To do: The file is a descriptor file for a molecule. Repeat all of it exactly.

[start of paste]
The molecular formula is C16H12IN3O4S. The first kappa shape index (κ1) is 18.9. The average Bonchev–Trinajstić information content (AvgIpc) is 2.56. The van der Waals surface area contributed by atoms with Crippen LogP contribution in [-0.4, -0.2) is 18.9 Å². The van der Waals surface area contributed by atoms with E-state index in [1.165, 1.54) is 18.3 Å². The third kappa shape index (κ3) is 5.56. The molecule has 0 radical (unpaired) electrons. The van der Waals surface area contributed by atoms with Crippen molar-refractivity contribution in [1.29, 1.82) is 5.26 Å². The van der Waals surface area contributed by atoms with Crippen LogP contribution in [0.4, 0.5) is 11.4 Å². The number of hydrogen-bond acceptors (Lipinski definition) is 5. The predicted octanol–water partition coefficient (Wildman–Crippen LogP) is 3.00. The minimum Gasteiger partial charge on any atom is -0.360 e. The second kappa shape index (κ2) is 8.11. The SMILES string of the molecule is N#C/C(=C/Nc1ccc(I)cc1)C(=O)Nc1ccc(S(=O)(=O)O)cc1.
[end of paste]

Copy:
The molecular formula is C16H12IN3O4S. The first kappa shape index (κ1) is 18.9. The average Bonchev–Trinajstić information content (AvgIpc) is 2.56. The van der Waals surface area contributed by atoms with Crippen LogP contribution in [-0.4, -0.2) is 18.9 Å². The van der Waals surface area contributed by atoms with E-state index in [1.165, 1.54) is 18.3 Å². The third kappa shape index (κ3) is 5.56. The molecule has 0 radical (unpaired) electrons. The van der Waals surface area contributed by atoms with Crippen molar-refractivity contribution in [1.29, 1.82) is 5.26 Å². The van der Waals surface area contributed by atoms with Crippen LogP contribution in [0.4, 0.5) is 11.4 Å². The number of hydrogen-bond acceptors (Lipinski definition) is 5. The predicted octanol–water partition coefficient (Wildman–Crippen LogP) is 3.00. The minimum Gasteiger partial charge on any atom is -0.360 e. The second kappa shape index (κ2) is 8.11. The SMILES string of the molecule is N#C/C(=C/Nc1ccc(I)cc1)C(=O)Nc1ccc(S(=O)(=O)O)cc1.